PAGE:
James Emanuel

James Emanuel Poems

He dug what she said:
bright jellies, smooth marmalade
spread on warm brown bread.

I hear a whistling
Through the water.
Little Emmett
Won't be still.

My friends do not know.
But what could my friends not know?
About what? What friends?

A little bit of fool in me
Hides behind my inmost tree
And pops into the narrow path
I walk blindfolded by my wrath

To every man
His treehouse,
A green splice in the humping years,
Spartan with narrow cot

snails, jails, rails, tails, males, females,
snow-white      cotton bales.

In tight pants, tight skirts,
Stretched or squeezed,
Youth hurts,
Crammed in, bursting out,

When three, he fished these lakes,
Curled sleeping on a lip of rock,
Crib blankets tucked from ants and fishbone flies,
Twitching as the strike of bass and snarling reel

Pin-        La-         SCATS :
      ball        dy
tis-               tas-         bumps
     ket raps        ket,                back.

Repeatedly, that sturdy stump in me
bears up like stone,
beneath some ritual I see:
the blinding axe

Stairstep music: ups,
downs, Bill Robinson smiling,
jazzdancing the rounds.

In town to sell his fruit, he saw her—
Françoise in her summer slacks—
turning to him, coming back
to feel the swelling plums,

« I sing the LORD'S songs »
(palms once tough to stay alive,
alarm clock on five).

Always searching, may you find;
if you run-down,
may you wind;
every year

James Emanuel Biography

James A. Emanuel was born in Alliance, Nebraska. After a series of jobs in his late teens, he served during World War II, partly as secretary to the Army’s first black general, General Benjamin O. Davis Sr. After the war, Emanuel earned his BA from Howard University, his MA from Northwestern, and his PhD in English and comparative literature from Columbia. Emanuel began teaching at City College, CUNY while completing his doctorate; he taught at the institution from 1957 until his retirement in 1983. Though often described as “neglected,” Emanuel was one of the driving forces behind opening the English college curricula to African American literature. His groundbreaking study Langston Hughes (1967) was one of the first scholarly books on Hughes. With Theodore L. Gross, Emanuel also edited one of the first anthologies of black writers, Dark Symphony: Negro Literature in America (1968). That same year, he published his first book of poetry, The Treehouse and Other Poems (1968). In his poetry, Emanuel frequently utilizes traditional forms and evokes the harsh realities of black experience. His many collections include Black Man Abroad (1978), Whole Grain: Collected Poems 1958–1989 (1991), and The Force and the Reckoning (2001). In the 1990s, Emanuel developed a new form of writing, frequently described as jazz haiku. His collection JAZZ from the Haiku King (1999) contains examples of the 17-syllable stanza form. He read his work in this genre to live jazz accompaniment. In 1996, he received the Sidney Bechet Award. Other honors and awards include a John Hay Whitney Award, a Saxton Memorial Fellowship, a Special Distinction Award from the Black American Literature Forum, and the Dean’s Award for Distinguished Achievement from Columbia University in 2007. A selection of Emanuel’s writings was placed in the Library of Congress, including his correspondence with figures such as Gwendolyn Brooks, Ralph Ellison, W.E.B. Du Bois, and many others. Emanuel’s only son died in 1983, prompting the poem “Deadly James (For All the Victims of Police Brutality).” Emanuel rarely spoke of his son’s death, except to say that he committed suicide after being beaten by “three cowardly cops.” Emanuel moved to Paris in 1984, where he lived until his death in 2013. He taught English at the University of Toulouse and the University of Grenoble.)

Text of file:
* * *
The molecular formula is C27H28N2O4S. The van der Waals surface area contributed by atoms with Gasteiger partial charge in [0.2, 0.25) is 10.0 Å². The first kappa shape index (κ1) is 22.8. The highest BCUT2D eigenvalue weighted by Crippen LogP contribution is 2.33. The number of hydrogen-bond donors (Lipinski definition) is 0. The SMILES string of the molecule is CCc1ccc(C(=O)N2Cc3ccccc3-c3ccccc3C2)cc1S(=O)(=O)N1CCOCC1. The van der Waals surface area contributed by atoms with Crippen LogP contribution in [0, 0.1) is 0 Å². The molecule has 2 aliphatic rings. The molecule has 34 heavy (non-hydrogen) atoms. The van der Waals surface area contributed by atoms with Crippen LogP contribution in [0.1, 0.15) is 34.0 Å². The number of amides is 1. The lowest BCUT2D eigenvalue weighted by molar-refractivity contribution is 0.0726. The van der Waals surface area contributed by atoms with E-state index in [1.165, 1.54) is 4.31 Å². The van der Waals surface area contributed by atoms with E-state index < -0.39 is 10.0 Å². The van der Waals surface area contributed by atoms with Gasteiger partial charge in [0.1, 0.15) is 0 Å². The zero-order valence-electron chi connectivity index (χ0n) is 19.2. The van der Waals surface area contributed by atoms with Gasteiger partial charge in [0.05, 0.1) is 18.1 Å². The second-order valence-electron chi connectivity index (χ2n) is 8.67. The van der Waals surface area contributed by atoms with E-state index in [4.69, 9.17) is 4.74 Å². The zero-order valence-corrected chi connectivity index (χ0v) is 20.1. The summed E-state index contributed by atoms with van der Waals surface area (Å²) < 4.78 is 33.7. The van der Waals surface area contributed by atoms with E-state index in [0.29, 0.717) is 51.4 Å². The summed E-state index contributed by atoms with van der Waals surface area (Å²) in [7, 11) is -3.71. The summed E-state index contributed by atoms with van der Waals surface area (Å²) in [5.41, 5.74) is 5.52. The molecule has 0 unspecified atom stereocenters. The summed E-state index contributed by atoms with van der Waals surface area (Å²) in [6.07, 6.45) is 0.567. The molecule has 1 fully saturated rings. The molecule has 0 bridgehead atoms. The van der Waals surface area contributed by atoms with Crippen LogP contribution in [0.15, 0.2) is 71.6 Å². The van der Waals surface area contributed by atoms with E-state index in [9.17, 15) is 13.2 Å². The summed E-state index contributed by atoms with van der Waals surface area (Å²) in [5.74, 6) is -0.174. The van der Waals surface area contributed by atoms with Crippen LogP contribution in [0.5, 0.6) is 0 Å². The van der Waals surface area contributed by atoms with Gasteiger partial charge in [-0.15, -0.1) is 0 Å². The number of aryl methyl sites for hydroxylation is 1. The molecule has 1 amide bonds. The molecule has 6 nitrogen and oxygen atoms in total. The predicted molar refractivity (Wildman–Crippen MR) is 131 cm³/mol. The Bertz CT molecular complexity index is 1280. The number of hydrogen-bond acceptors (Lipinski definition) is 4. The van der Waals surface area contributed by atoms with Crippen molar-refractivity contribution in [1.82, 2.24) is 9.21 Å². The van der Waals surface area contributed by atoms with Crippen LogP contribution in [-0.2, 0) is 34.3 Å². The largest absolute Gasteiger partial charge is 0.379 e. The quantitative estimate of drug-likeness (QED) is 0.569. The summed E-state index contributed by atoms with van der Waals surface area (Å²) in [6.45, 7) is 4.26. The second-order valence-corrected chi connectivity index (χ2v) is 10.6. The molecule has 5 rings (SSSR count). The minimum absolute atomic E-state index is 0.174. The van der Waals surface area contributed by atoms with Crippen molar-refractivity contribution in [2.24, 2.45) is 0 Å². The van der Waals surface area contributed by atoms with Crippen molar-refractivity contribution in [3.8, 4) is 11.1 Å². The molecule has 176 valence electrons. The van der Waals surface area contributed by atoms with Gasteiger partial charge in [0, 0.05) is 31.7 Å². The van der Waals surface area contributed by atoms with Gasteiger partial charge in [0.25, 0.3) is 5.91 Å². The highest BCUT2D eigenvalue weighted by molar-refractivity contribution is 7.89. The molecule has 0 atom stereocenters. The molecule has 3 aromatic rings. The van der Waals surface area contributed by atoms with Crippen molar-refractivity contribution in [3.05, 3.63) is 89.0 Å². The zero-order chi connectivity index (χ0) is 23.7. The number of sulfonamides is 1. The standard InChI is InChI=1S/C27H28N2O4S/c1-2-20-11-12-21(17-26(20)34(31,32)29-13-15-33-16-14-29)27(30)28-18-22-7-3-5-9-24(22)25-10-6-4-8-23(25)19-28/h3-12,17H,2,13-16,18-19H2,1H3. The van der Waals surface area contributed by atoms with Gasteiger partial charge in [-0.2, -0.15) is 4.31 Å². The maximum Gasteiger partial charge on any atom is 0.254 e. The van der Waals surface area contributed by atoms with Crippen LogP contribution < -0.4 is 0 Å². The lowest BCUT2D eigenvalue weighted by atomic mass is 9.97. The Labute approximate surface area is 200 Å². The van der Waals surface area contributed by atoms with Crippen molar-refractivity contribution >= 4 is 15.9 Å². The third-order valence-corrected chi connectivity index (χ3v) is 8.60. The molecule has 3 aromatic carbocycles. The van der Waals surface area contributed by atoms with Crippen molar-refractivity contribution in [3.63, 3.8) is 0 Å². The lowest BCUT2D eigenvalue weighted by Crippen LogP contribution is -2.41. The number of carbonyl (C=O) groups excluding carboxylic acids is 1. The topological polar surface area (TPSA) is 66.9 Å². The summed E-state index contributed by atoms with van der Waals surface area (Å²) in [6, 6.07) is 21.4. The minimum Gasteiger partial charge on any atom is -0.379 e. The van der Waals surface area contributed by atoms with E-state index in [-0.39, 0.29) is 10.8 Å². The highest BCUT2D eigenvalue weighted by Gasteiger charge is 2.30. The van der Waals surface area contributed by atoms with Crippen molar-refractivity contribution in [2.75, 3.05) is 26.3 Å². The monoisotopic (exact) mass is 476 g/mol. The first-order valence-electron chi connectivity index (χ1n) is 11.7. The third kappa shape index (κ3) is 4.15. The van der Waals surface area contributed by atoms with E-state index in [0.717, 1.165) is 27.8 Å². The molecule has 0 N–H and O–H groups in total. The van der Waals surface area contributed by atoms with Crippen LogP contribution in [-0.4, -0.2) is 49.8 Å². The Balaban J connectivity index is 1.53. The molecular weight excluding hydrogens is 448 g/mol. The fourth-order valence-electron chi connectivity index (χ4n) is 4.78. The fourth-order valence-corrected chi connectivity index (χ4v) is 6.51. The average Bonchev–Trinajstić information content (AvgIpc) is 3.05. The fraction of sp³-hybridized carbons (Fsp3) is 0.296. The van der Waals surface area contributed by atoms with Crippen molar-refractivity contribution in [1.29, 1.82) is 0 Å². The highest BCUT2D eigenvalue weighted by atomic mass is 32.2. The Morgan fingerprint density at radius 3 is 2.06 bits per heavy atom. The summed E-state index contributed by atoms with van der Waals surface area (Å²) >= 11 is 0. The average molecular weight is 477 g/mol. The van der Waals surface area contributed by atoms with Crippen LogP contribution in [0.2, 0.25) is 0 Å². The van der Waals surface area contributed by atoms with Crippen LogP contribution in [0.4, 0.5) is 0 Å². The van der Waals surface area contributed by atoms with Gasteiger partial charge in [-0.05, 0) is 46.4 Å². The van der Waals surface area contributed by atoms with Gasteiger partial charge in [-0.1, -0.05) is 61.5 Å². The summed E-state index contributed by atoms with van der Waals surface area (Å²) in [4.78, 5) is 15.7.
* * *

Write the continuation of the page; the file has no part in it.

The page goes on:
The Best Poem Of James Emanuel

«&Nbsp;I'M A Jazz Singer,&Nbsp;&Raquo; She Replied

He dug what she said:
bright jellies, smooth marmalade
spread on warm brown bread.

"Jazz" from drowsy lips
orchids lift to honeybees
floating on long sips.

"Jazz": quick fingerpops
pancake on a griddle-top
of memories.     Stop.

"Jazz": mysterious
as nutmeg, missing fingers,
gold,    Less serious.

"Jazz": cool bannister.
Don't need no stair.      Ways to climb
when the sax is there.

James Emanuel Comments

Yacov Mitchenko 05 December 2009

Emanuel is a very fine poet - the equal of Eliot and Frost. But his better works are not included here: 'For a Farmer', 'Sonnet To A Writer', 'Daniel is Six', and 'To Kill A Morning Spider'. I strongly recommend these poems to readers.

12 2 Reply
Yacov Mitchenko 05 December 2009

Emanuel is a very fine poet - the equal of Eliot and Frost. But some of his better works are not included here: 'Sonnet For a Writer', 'For a Farmer', 'Daniel is Six', and 'To Kill a Morning Spider'. I strongly recommend these poems to readers.

7 5 Reply

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